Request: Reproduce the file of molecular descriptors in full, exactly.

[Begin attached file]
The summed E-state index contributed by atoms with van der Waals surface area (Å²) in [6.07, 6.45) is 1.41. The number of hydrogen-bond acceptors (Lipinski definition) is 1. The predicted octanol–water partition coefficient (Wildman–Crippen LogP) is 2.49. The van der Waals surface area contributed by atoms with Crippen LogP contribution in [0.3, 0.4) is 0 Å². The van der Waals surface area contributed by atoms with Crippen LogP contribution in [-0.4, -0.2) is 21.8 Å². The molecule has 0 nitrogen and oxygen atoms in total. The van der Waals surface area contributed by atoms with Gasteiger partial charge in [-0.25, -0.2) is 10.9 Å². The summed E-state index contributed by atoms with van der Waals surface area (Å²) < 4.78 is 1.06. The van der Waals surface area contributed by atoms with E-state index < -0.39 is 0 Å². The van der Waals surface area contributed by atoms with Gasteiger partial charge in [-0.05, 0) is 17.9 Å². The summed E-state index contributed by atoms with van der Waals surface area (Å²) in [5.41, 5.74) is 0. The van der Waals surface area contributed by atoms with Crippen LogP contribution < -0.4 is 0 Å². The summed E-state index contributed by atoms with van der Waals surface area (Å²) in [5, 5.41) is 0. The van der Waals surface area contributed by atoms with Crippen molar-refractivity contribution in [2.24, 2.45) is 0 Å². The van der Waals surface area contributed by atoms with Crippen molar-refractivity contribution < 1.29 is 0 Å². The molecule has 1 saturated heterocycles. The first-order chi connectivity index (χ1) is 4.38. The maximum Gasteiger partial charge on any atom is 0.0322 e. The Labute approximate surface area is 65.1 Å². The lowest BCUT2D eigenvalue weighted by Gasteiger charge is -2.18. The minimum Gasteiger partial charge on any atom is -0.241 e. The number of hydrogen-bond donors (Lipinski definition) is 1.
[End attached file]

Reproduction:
The summed E-state index contributed by atoms with van der Waals surface area (Å²) in [6.07, 6.45) is 1.41. The number of hydrogen-bond acceptors (Lipinski definition) is 1. The predicted octanol–water partition coefficient (Wildman–Crippen LogP) is 2.49. The van der Waals surface area contributed by atoms with Crippen LogP contribution in [0.3, 0.4) is 0 Å². The van der Waals surface area contributed by atoms with Crippen LogP contribution in [-0.4, -0.2) is 21.8 Å². The molecule has 0 nitrogen and oxygen atoms in total. The van der Waals surface area contributed by atoms with Gasteiger partial charge in [-0.25, -0.2) is 10.9 Å². The summed E-state index contributed by atoms with van der Waals surface area (Å²) < 4.78 is 1.06. The van der Waals surface area contributed by atoms with E-state index < -0.39 is 0 Å². The van der Waals surface area contributed by atoms with Gasteiger partial charge in [-0.05, 0) is 17.9 Å². The summed E-state index contributed by atoms with van der Waals surface area (Å²) in [5.41, 5.74) is 0. The van der Waals surface area contributed by atoms with Crippen LogP contribution < -0.4 is 0 Å². The summed E-state index contributed by atoms with van der Waals surface area (Å²) in [5, 5.41) is 0. The van der Waals surface area contributed by atoms with Crippen molar-refractivity contribution in [2.24, 2.45) is 0 Å². The van der Waals surface area contributed by atoms with Crippen molar-refractivity contribution < 1.29 is 0 Å². The molecule has 1 saturated heterocycles. The first-order chi connectivity index (χ1) is 4.38. The maximum Gasteiger partial charge on any atom is 0.0322 e. The Labute approximate surface area is 65.1 Å². The lowest BCUT2D eigenvalue weighted by Gasteiger charge is -2.18. The minimum Gasteiger partial charge on any atom is -0.241 e. The number of hydrogen-bond donors (Lipinski definition) is 1.